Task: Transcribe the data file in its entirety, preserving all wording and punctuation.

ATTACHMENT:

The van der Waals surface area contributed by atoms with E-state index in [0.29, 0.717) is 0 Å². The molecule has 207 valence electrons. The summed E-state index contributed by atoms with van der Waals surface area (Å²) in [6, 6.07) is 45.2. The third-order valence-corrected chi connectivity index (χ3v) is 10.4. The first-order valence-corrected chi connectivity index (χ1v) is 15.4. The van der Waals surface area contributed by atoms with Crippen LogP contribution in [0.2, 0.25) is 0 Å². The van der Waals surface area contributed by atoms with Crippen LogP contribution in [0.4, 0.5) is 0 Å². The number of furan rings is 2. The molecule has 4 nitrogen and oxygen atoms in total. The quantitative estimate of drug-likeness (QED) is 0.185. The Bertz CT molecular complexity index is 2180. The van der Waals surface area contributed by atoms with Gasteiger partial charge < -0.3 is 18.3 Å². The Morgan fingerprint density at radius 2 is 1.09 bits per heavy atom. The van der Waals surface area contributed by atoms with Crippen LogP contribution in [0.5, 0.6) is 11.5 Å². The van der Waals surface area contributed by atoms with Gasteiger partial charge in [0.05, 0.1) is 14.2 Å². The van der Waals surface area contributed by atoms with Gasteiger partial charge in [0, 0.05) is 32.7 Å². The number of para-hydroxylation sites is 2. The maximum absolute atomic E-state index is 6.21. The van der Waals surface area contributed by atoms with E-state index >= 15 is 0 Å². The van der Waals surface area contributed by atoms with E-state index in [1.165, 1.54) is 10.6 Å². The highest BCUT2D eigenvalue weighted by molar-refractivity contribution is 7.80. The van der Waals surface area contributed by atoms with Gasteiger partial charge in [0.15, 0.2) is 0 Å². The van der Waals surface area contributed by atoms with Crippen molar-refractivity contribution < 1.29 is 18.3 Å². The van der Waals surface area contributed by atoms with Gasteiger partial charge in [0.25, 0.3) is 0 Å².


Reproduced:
The van der Waals surface area contributed by atoms with E-state index in [0.29, 0.717) is 0 Å². The molecule has 207 valence electrons. The summed E-state index contributed by atoms with van der Waals surface area (Å²) in [6, 6.07) is 45.2. The third-order valence-corrected chi connectivity index (χ3v) is 10.4. The first-order valence-corrected chi connectivity index (χ1v) is 15.4. The van der Waals surface area contributed by atoms with Crippen LogP contribution in [0.2, 0.25) is 0 Å². The van der Waals surface area contributed by atoms with Crippen LogP contribution in [0.4, 0.5) is 0 Å². The number of furan rings is 2. The molecule has 4 nitrogen and oxygen atoms in total. The quantitative estimate of drug-likeness (QED) is 0.185. The Bertz CT molecular complexity index is 2180. The van der Waals surface area contributed by atoms with Gasteiger partial charge < -0.3 is 18.3 Å². The Morgan fingerprint density at radius 2 is 1.09 bits per heavy atom. The van der Waals surface area contributed by atoms with Crippen LogP contribution in [0.5, 0.6) is 11.5 Å². The van der Waals surface area contributed by atoms with Gasteiger partial charge in [0.05, 0.1) is 14.2 Å². The van der Waals surface area contributed by atoms with Gasteiger partial charge in [0, 0.05) is 32.7 Å². The number of para-hydroxylation sites is 2. The maximum absolute atomic E-state index is 6.21. The van der Waals surface area contributed by atoms with E-state index >= 15 is 0 Å². The van der Waals surface area contributed by atoms with E-state index in [1.165, 1.54) is 10.6 Å². The highest BCUT2D eigenvalue weighted by molar-refractivity contribution is 7.80. The van der Waals surface area contributed by atoms with Gasteiger partial charge in [0.15, 0.2) is 0 Å². The van der Waals surface area contributed by atoms with Crippen molar-refractivity contribution < 1.29 is 18.3 Å². The van der Waals surface area contributed by atoms with Gasteiger partial charge in [0.25, 0.3) is 0 Å².